All welcome: join the discussion or if you prefer, just sit in and listen.  You can obtain the zoom link from Anne.

anne@skyeclimateaction.org

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June 2021

'The Story of Plastic' - Skye Climate action

Skye Climate Action arranged a viewing and discussion of this 96 minute documentary film.

THE STORY OF PLASTIC presents a cohesive timeline of how we got to our current global plastic pollution crisis and how the oil and gas industry has successfully manipulated the narrative around it.  From the extraction of fossil fuels and plastic disposal to the global resistance fighting back, THE STORY OF PLASTIC is a life-changing film depicting one of the world’s most pressing environmental issues.

Watch the trailer The Story of Plastic (documentary film) - Story of Stuff

Rent the film from Vimeo

You can also watch a free 4 minute animated video  The Story of Plastic

Plastic FAQs

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October 2021

Drastic Plastic further update

Following Penny and Jimmie Hepburn's resignation as TBI directors and removal to Aberdeenshire to be nearer to family, the Drastic Plastic group within TBI is currently in abeyance.  The issue of our use and misuse of plastic and the enormous waste problem it causes remains as important as ever, and TBI retains the materials and information used by Penny and the group at public events.

TBI would be delighted to hear from anyone able and willing to revive and continue the work of Drastic Plastic.  If you think this might be something you could do please contact Julie Gibson at food@transitionblackisle.org.

April 2021

Drastic Plastic Group Update

Sadly, as all public events came to a halt – we have not been able to take our Drastic Plastic stand to anything since 2019 and all the intended plans we had made for last year, had to be put on hold.

Just before the original ‘lockdown’ – a couple of us had been working towards having a TBI Terracycle collection box or boxes (to collect a named brand of used containers or wrappers) which would be taken around the different indoor Markets across the Black Isle.  But sadly, as you will all know,  the indoor markets also had to go on hold.  We had also been in communication with other organisations, who had their own Terracycle collection points around our area and slightly beyond, with the intention of being able to collect more than just one brand of item, (as the collection points take various branded items in bulk), which we would have been able to ‘feed’ into.  That too was unable to happen.

On a positive note, a couple of months ago, TBI was contacted by the Inverness Science Festival organisers, who were organising an online Science Festival Family event to run on 2 days - Saturday 1st May and Saturday 8th May.  They asked if we wanted to contribute an online activity to which we said yes (without having a clue quite how) and on further thought realised that the best option would be to do something around the activities we did at the last real Science Festival Family day 2 years ago.  Subsequently, we have submitted two activities in virtual form: a ‘Spot the Difference’ Beach Clean and a ‘Match the alternative non plastic item to the plastic item’.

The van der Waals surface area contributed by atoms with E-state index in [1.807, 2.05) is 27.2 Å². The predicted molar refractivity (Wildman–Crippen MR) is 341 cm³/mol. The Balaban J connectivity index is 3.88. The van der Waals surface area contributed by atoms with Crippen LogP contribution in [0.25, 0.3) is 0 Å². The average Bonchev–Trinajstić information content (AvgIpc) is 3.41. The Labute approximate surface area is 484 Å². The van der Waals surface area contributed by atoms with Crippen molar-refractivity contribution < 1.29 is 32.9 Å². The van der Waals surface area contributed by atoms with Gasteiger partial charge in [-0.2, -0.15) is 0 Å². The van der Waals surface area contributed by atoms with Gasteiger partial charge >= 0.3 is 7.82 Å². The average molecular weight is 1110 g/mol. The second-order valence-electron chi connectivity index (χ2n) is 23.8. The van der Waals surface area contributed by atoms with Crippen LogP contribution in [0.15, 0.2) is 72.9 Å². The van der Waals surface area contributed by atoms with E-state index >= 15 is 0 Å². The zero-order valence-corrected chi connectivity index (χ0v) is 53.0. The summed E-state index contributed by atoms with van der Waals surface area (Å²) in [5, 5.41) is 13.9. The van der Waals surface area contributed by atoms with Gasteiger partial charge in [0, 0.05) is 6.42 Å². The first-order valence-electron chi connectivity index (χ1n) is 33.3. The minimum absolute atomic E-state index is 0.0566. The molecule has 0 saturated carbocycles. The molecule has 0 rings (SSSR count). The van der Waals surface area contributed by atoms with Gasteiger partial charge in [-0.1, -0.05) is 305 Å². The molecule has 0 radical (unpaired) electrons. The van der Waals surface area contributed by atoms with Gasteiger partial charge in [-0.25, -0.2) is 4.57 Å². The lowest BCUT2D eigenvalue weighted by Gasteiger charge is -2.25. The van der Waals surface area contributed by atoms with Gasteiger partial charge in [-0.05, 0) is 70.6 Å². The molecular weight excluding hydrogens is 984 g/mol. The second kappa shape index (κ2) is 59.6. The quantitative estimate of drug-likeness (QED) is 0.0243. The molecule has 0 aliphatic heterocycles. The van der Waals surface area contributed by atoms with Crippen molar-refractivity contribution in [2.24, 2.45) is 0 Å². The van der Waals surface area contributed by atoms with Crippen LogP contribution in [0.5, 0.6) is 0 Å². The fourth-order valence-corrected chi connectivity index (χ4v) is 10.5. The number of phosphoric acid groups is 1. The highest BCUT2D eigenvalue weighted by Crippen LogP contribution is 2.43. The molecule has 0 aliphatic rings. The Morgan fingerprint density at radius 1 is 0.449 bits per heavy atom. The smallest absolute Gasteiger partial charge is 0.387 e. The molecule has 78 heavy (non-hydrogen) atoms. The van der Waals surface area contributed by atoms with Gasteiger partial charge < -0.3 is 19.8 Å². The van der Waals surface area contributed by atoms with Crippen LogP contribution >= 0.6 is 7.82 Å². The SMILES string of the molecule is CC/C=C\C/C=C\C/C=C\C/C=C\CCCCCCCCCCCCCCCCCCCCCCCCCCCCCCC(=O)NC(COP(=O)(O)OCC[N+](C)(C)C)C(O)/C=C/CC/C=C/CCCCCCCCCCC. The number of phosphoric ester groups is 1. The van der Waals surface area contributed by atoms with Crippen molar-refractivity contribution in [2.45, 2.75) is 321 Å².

This is a Family event with lots of varied and interesting activities to take part in. Great for children of all ages and fun for adults too! So please promote the event if you can.

The link to the event is

Inverness Science Festival - Family Day (uhi.ac.uk)

Hopefully, as restrictions are gradually removed, we will be able to resume some of our activities.

Penny.

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March 2021

Making wax cloths video

Drastic Plastic organiser Penny Hepburn, in conjunction with MOO Food, has made a video showing how to make wax cloths to use instead of plastic for wrapping and covering food.

To view the video click  this link, then click on the image in Dropbox.

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Welcome to Drastic Plastic  -  September 2018


Welcome to the Drastic Plastic Webpage and to the newly formed TBI Plastic Waste Group. We consist of members who have got together and agreed that in the wake of the current horrors associated with Plastic Waste, we need to raise awareness of the issues and take action here on the Black Isle. 

A successful inaugural ‘Open’ Meeting was held in June and those who attended had the opportunity to discuss some of the issues, voice their concerns and suggest how they thought we could tackle the subject. Issues discussed were:

  • What’s Drastic About Plastic
  • How is it affecting the environment and all of us
  • Ways we can make a difference on a personal level and collectively as TBI

From those discussions, four main strands for action emerged:

  • Publicity: to raise awareness
  • Education: so that people can make informed choices
  • Campaigning 
  • Website Information

These will be developed in future meetings and activities.

Penny Hepburn        info@aquavisiononline.com

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Aims and Objectives